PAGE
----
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RE: ACTION-335 logotypes and ISSUE-96 discussion

From: <michael.mccormick@wellsfargo.com>
Date: Mon, 19 Nov 2007 15:23:25 -0600
Message-ID: <9D471E876696BE4DA103E939AE64164D7CD3EC@msgswbmnmsp17.wellsfargo.com>
To: <pbaker@verisign.com>, <dan.schutzer@fstc.org>, <Mary_Ellen_Zurko@notesdev.ibm.com>
Cc: <public-wsc-wg@w3.org>
I think it depends on the application/adversary you have in mind.
Hiding information from a well funded government requires different
crypto (or at least key lengths) than garden variety hacking, fraud, or
corporate espionage.  NIST guidelines are 100% adequate for the garden
variety stuff.

  _____  

From: public-wsc-wg-request@w3.org [mailto:public-wsc-wg-request@w3.org]
On Behalf Of Hallam-Baker, Phillip
Sent: Monday, November 19, 2007 10:11 AM
To: Dan Schutzer; Mary Ellen Zurko
Cc: W3C WSC Public
Subject: RE: ACTION-335 logotypes and ISSUE-96 discussion


Modern crypto is for almost all purposes 100% effective. We have issues
today due to legacy deliberately weakened crypto (40bit) and use of DES
- a three decades old standard from 1975.
 
We are currently phasing out SHA-1 because we are not confident of its
effectiveness past 2025 or so. We are about to complete the phase out of
RSA 1024 which is probably good till at least 2015.
 
With symmetric algorithms we are incredibly conservative because we can
afford to be. Using the strongest available crypto does not add to the
processing overhead markedly versus weak crypto.
 
With asymmetric algorithms there is a processing overhead and there is a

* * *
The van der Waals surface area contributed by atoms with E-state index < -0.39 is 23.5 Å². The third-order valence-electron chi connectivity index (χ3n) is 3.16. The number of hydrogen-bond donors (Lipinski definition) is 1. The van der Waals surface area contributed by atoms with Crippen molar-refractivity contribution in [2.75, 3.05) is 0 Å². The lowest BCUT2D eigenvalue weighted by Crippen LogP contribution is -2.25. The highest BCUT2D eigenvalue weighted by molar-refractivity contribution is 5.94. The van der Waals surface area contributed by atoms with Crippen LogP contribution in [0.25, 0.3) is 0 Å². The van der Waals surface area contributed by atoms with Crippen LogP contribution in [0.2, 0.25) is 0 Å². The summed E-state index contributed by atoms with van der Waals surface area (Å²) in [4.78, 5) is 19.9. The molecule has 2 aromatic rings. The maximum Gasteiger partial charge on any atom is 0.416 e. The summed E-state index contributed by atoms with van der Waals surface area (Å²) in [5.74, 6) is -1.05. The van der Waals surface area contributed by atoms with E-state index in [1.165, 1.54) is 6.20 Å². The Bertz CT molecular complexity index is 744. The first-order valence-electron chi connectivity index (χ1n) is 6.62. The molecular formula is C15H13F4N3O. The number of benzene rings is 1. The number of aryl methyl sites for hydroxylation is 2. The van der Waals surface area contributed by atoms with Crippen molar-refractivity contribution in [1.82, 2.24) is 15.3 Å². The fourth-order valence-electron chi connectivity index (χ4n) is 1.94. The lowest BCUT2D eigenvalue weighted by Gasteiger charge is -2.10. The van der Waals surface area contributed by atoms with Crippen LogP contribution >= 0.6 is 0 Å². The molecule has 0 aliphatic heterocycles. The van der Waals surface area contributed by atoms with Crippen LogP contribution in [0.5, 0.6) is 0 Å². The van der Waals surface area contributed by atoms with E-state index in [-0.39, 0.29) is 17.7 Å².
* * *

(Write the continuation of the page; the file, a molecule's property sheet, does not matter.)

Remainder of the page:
possible issue with RSA 2048 in 2025 or so. Now if we were any other
part of the computing world we would simply wait till three years before
disaster strikes and then get everyone to panic like the COBOL jockeys
did during Y2K or as they called it 'the pension fund'.
 
 
Security engineering is different. We obsess about the stuff we can
control because there is so much that we either can't or don't know how
to control.


  _____  

	From: Dan Schutzer [mailto:dan.schutzer@fstc.org] 
	Sent: Saturday, November 17, 2007 7:08 AM
	To: 'Mary Ellen Zurko'; Hallam-Baker, Phillip
	Cc: 'W3C WSC Public'
	Subject: RE: ACTION-335 logotypes and ISSUE-96 discussion
	
	

	Funny I thought crypto was not 100% effective, which is why
crypto length codes and algorithms have to be upgraded from time to
time. Its all about making the processing power necessary to
exhaustively search through all possibilities computationally infeasible
with today's computer power. As the computer power increases, the crypto
needs to be stepped up.

	 

	
  _____  


	From: public-wsc-wg-request@w3.org
[mailto:public-wsc-wg-request@w3.org] On Behalf Of Mary Ellen Zurko
	Sent: Friday, November 16, 2007 12:27 PM
	To: pbaker@verisign.com
	Cc: W3C WSC Public
	Subject: RE: ACTION-335 logotypes and ISSUE-96 discussion

	 

	
	I will indulge in a rathole, in part, because I do think it
represents an important philosophical category for WSC participants, so
that being explicit about it and airing it will be a good thing long
term for discussions and consensus. 
	
	> The reason that we tend to obsess at 100% is that cryptography

	> allows us to be pretty good at some aspects of technical
security. 
	
	I have another view about why 100% is important to some security
people. It's because, in security, anything less than 100% represents
the opportunity for attack. It is a vulnerability. Security people
naturally don't want vulnerabilities,and particularly don't want to be
responsible for any vulnerabilities. Even if the action they take
represents, as you put it, a risk reduction. It can be difficult, both
personally and organizationally, to be proud of and promote the risk
reduction, while bearing the responsibility for some of the subsequent
risk. And that's even if you're lucky enough to be able to articulate
the risk reduction clearly. Not that you've got a hope of being able to
actually prove it. 
	
	
Received on Monday, 19 November 2007 21:24:29 GMT

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